Iowa Insurance Division Head Will Discuss Settlement with Insurer

April 9, 2007

The head of the Iowa Insurance Division will meet with legislators to explain why the agency is keeping secret the details of a $750,000 civil penalty against an Indiana insurance company.

Insurance Commissioner Susan Voss will discuss the matter with a joint committee of House and Senate lawmakers at 1 p.m. on April 10.

Gov. Chet Culver and members of the Senate and House commerce committees have expressed concerns over the insurance division’s confidential agreement with Conseco Life Insurance Co.

Culver’s spokesman, Brad Anderson, said the governor’s chief of staff, Patrick Dillon, met with Voss and asked her to prepare a report on what records can be shared with the public.

“Like everyone, we need more information,” Anderson said.

The division contends there’s nothing wrong with fining Conseco but not making a final report on its investigation. A final report would be open for public review, but the division expressly agreed with Conseco on March 21 to halt its inquiry before it reached that stage.

The division did make public a six-page “memorandum of understanding” that said it had investigated allegations that Conseco had violated state law. It said that Conseco denied any violations, but the company agreed to pay one of the largest fines the division has assessed against an insurer.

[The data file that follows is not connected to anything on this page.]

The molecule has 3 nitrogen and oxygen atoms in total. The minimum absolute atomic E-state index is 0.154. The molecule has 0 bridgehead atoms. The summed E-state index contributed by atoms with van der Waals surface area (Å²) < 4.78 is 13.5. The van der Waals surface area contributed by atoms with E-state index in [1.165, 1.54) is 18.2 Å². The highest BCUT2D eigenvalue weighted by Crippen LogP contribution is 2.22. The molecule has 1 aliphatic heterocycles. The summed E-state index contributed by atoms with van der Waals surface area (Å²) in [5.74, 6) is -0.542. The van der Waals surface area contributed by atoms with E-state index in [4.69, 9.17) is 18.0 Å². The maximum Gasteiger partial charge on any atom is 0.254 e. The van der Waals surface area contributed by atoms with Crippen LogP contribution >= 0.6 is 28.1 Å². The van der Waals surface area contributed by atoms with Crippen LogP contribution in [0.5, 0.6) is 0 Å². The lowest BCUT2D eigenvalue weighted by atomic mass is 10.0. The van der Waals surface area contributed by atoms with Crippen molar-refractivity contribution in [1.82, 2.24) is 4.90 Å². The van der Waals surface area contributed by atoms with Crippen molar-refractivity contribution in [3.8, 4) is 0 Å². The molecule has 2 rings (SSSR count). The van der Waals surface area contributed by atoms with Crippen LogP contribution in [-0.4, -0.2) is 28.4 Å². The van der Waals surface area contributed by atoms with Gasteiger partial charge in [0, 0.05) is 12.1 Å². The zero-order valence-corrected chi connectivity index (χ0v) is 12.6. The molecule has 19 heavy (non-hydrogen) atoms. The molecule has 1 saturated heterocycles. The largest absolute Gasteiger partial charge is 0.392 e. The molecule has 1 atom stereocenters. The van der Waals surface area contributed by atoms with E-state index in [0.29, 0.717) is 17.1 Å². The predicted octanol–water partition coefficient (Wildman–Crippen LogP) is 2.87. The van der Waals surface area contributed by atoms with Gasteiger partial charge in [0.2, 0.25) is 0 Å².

The agreement said both sides “wish to resolve all matters regarding Conseco Life’s use of an R-Factor in Lifestyle and Lifetime insurance policies.”

Conseco has tentatively agreed to pay as much as $400 million to settle a class-action lawsuit filed in California over the R-Factor. An attorney for plaintiffs said perhaps 1,000 Iowans could be affected.

Insurance experts described the R-Factor as a secret pricing mechanism that depressed expenses inside certain insurance policies. Once the R-Factor was eliminated, those expenses shot up.

Voss said in a statement on April 4 that the division was pleased that it was able to collect $750,000 for the benefit of Iowans without impeding policyholders’ rights to sue the company.

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